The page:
A "small" asteroid will make a record close approach to Earth this week, coming inside the earth-centric orbit of most man-made satellites.
NASA scientists at the near-Earth object program are monitoring asteroid 2012 DA14 closely and say there is absolutely no chance that the space rock will smash into our planet this time around.
There is a very slight chance that it will hit the Earth when it flies by again in 2110. It was discovered just one year ago.
2012-DA14, artist's rendition (wikipedia)
The asteroid, about half the size of a football field (150 feet in diameter), will however, only be 17,200 miles above Earth's surface when it whips past the eastern Indian Ocean, off Sumatra, around 2:24 p.m. East Coast time. It won't be visible with the naked eye, but could be seen with binoculars.
Most weather and communication satellites circle Earth at a distance of around 22,000 miles — so that's a pretty close shave.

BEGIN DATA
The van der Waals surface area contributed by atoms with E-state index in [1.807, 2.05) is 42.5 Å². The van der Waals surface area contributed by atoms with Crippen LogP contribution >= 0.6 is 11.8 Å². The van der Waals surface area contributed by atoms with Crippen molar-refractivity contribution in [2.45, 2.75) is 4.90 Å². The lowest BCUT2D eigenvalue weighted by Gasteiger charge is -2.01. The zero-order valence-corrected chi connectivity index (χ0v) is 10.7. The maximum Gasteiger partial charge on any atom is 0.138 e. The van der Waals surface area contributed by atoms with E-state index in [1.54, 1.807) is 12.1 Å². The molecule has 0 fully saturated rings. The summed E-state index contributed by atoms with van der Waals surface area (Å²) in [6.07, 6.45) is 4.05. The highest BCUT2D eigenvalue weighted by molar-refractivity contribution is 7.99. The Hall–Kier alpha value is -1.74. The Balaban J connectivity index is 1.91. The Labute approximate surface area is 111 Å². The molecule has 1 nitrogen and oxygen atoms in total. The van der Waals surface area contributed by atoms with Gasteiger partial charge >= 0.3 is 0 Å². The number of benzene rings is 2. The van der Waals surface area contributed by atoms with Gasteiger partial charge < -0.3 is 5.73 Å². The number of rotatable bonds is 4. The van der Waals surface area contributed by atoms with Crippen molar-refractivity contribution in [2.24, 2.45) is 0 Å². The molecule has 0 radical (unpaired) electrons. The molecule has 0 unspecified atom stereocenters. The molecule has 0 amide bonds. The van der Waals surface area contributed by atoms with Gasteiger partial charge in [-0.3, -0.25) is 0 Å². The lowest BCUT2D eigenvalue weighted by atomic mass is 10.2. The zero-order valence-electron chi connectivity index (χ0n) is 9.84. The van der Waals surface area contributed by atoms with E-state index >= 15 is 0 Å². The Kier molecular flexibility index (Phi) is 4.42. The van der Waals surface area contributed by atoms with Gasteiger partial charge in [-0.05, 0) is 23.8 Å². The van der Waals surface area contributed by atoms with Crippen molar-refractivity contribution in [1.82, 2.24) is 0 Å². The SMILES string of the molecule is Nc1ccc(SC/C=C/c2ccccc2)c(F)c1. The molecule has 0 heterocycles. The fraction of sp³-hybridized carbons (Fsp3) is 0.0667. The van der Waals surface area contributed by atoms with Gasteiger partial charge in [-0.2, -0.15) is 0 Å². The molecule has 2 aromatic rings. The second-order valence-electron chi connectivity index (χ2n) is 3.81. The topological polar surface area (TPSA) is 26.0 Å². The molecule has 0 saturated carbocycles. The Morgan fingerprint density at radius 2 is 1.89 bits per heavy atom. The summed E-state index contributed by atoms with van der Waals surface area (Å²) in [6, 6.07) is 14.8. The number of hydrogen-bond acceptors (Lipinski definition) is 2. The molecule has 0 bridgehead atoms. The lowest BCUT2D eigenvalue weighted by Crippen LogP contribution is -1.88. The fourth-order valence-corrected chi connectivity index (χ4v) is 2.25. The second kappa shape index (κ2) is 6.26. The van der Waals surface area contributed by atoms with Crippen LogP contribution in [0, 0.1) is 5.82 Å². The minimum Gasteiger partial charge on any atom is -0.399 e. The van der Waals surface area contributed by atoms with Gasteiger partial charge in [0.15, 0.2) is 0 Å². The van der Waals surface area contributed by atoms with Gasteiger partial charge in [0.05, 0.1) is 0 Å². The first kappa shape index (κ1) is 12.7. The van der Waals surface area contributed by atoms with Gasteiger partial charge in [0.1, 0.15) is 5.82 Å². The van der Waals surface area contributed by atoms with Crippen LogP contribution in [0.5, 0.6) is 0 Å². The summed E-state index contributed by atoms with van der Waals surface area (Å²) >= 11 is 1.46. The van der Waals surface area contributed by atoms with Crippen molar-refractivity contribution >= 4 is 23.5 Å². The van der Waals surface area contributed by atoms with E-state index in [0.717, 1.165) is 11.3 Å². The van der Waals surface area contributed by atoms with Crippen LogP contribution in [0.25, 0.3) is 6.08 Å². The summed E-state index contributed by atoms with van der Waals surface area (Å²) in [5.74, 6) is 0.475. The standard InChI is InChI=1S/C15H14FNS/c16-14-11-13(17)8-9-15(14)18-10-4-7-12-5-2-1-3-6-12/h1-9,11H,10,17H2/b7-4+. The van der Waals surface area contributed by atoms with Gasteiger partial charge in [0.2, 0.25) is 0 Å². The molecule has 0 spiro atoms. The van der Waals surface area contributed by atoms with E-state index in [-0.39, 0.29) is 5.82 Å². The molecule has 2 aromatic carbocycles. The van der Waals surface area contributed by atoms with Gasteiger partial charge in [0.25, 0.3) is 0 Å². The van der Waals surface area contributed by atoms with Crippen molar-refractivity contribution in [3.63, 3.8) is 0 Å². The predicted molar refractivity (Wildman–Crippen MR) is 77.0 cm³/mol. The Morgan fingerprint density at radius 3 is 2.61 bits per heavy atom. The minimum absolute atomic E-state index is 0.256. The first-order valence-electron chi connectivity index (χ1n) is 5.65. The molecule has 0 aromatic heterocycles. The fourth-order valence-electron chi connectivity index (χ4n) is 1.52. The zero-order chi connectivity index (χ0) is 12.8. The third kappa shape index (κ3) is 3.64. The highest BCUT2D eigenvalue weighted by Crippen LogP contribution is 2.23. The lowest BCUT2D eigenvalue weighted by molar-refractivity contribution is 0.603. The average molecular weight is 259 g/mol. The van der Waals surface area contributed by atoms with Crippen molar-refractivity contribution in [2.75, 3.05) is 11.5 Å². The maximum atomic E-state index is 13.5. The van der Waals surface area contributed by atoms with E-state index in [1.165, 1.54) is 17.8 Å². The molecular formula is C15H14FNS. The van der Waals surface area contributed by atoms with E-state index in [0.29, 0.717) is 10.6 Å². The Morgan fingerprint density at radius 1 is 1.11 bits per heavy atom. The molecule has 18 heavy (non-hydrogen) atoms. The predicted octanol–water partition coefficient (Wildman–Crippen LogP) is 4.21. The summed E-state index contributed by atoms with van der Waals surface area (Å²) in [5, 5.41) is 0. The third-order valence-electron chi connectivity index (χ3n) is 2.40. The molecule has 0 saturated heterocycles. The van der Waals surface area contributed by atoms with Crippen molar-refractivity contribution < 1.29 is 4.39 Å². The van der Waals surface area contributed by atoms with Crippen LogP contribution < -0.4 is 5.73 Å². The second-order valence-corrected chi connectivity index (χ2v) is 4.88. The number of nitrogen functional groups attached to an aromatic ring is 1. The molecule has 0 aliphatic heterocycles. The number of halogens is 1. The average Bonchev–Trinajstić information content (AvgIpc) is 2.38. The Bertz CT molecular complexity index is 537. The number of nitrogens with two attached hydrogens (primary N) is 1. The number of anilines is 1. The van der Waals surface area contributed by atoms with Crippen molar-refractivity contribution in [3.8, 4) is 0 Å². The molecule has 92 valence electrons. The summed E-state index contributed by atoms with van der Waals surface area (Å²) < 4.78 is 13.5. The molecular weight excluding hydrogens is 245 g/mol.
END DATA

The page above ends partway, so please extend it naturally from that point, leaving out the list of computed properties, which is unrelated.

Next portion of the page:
"The flyby of asteroid 2012 DA14 is the closest ever predicted Earth approach for an object this large," NASA said in a press release.
Asteroid 2012 DA 14 is hurtling toward Earth at 17,460 miles per hour and weighs almost 287,000,000 pounds.
Even in the improbable scenario that 2012 DA 14 did smack into Earth, the piece of space debris wouldn't destroy our planet. It would be similar to the Tunguska asteroid, which hit Siberia in 1908, though if it hit a city or an ocean it could create a fair bit of destruction.
NASA's Don Yeomans tells CNN that 2012 DA14 is likely made of stone, which would be less damaging than the asteroid made of metal that "collided with Earth 50,000 years ago, creating the mile wide Meteor Crater' in Arizona and obliterating everything for 50 miles around."
Here's more on the asteroid from NASA:
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